After our recent series asked ‘What should Tories tax?’, the Adam Smith Institute’s Head of Research kicks off a new mini-series seeking routes to lower taxes.
Wanted: a grand bargain with voters, whereby some rises at the top end are traded off for others nearer the bottom.
Unless we change how we think, speak and apply lower taxes, the Labour cry of ‘tax cuts for the rich’ will remain a powerful slogan.
Basically, we need to undercut the world. We can do so if we slash red tape and tax. Within a very short period there would be a pronounced Laffer Effect.
My TV omnipresence. After The News. Two wheezes from the Chancellor. Will he be fired in a reshuffle? Oh, and p.s: it could take place on Monday.
There’s a place for having a go at Corbyn – how could we not when so much of what he says is so indefensible? – but it has to be combined with our plan for a better life.
Mercifully, there remain a few Thatcherites, even in the Cabinet, who believe in the power of liberty, responsibility, commerce and voluntary action.
Conservative values underpin what it can achieve – whether in apprenticeships, manufacturing exports, jobs or contributions to good causes.
It’s not just an auction of promises we can never win, but an essential way to reach out to an increasingly consumerist electorate.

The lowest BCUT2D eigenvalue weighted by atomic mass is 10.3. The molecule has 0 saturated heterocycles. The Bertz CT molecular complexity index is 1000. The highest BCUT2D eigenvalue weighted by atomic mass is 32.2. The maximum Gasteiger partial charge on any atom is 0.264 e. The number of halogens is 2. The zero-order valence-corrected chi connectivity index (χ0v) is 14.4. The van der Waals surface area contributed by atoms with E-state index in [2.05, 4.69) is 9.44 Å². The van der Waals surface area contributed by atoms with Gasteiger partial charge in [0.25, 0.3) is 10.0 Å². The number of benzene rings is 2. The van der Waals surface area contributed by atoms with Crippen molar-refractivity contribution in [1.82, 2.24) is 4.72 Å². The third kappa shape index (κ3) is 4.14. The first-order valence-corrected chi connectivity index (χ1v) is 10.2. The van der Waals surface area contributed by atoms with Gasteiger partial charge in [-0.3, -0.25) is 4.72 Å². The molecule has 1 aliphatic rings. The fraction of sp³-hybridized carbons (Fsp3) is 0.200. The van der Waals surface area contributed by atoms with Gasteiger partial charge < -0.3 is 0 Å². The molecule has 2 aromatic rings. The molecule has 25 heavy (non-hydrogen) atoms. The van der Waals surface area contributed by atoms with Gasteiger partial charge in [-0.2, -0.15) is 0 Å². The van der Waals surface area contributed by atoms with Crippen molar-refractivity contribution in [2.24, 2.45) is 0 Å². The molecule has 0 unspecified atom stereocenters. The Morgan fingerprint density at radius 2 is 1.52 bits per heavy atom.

By 2022, Corbyn will no longer look ‘new’, and that he came close to winning in 2017 should mean that he will then be exposed to far greater scrutiny,
As possibly the only Brexiteer in the Parliamentary Party’s One Nation group, I am also only too aware that this message must be accompanied by a successful EU negotiation.
The Chancellor has not always been well treated by his neighbour, and deserves support over public spending. But he has mishandled his internal position over Brexit.
The fourth article in a five-piece series by the author on how Britain must prepare for March 31 2019 – and has less than 600 days to get it right.
The Communities Secretary has faced some opportunistic criticism of late, but ever since he joined Parliament he’s been tirelessly on the side of businesses.
The Centre for Social Justice applauds the Universal Credit changes. But praise elsewhere is thin.